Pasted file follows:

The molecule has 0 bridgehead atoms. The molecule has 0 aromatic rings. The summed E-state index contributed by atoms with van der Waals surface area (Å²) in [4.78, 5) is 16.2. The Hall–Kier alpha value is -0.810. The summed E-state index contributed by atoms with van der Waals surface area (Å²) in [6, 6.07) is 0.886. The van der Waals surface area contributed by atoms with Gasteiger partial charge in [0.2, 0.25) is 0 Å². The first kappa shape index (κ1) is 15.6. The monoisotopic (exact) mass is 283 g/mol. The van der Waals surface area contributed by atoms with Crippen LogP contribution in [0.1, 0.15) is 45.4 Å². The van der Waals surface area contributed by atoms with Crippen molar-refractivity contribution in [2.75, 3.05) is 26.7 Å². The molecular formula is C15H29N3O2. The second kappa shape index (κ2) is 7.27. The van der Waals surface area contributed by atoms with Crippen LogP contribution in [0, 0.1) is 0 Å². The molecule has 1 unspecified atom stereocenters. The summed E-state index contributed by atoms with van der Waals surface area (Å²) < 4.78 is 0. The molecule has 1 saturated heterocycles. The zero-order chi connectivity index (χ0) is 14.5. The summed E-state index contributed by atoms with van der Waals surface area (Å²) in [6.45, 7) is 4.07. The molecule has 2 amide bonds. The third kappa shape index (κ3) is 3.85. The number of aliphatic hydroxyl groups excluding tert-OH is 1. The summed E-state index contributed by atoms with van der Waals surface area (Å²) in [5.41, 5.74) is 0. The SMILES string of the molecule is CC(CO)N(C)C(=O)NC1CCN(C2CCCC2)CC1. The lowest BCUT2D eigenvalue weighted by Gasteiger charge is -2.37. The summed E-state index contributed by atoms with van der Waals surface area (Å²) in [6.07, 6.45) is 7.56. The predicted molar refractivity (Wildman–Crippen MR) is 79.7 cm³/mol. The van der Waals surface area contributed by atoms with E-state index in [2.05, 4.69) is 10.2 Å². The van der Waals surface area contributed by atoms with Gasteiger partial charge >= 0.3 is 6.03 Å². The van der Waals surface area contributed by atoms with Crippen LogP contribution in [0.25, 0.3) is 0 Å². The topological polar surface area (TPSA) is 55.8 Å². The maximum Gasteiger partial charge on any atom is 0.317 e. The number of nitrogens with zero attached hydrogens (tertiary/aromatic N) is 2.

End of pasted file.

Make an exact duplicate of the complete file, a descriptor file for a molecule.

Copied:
The molecule has 0 bridgehead atoms. The molecule has 0 aromatic rings. The summed E-state index contributed by atoms with van der Waals surface area (Å²) in [4.78, 5) is 16.2. The Hall–Kier alpha value is -0.810. The summed E-state index contributed by atoms with van der Waals surface area (Å²) in [6, 6.07) is 0.886. The van der Waals surface area contributed by atoms with Gasteiger partial charge in [0.2, 0.25) is 0 Å². The first kappa shape index (κ1) is 15.6. The monoisotopic (exact) mass is 283 g/mol. The van der Waals surface area contributed by atoms with Crippen LogP contribution in [0.1, 0.15) is 45.4 Å². The van der Waals surface area contributed by atoms with Crippen molar-refractivity contribution in [2.75, 3.05) is 26.7 Å². The molecular formula is C15H29N3O2. The second kappa shape index (κ2) is 7.27. The van der Waals surface area contributed by atoms with Crippen LogP contribution in [0, 0.1) is 0 Å². The molecule has 1 unspecified atom stereocenters. The summed E-state index contributed by atoms with van der Waals surface area (Å²) < 4.78 is 0. The molecule has 1 saturated heterocycles. The zero-order chi connectivity index (χ0) is 14.5. The summed E-state index contributed by atoms with van der Waals surface area (Å²) in [6.45, 7) is 4.07. The molecule has 2 amide bonds. The third kappa shape index (κ3) is 3.85. The number of aliphatic hydroxyl groups excluding tert-OH is 1. The summed E-state index contributed by atoms with van der Waals surface area (Å²) in [5.41, 5.74) is 0. The SMILES string of the molecule is CC(CO)N(C)C(=O)NC1CCN(C2CCCC2)CC1. The lowest BCUT2D eigenvalue weighted by Gasteiger charge is -2.37. The summed E-state index contributed by atoms with van der Waals surface area (Å²) in [6.07, 6.45) is 7.56. The predicted molar refractivity (Wildman–Crippen MR) is 79.7 cm³/mol. The van der Waals surface area contributed by atoms with E-state index in [2.05, 4.69) is 10.2 Å². The van der Waals surface area contributed by atoms with Gasteiger partial charge >= 0.3 is 6.03 Å². The van der Waals surface area contributed by atoms with Crippen LogP contribution in [0.25, 0.3) is 0 Å². The topological polar surface area (TPSA) is 55.8 Å². The maximum Gasteiger partial charge on any atom is 0.317 e. The number of nitrogens with zero attached hydrogens (tertiary/aromatic N) is 2.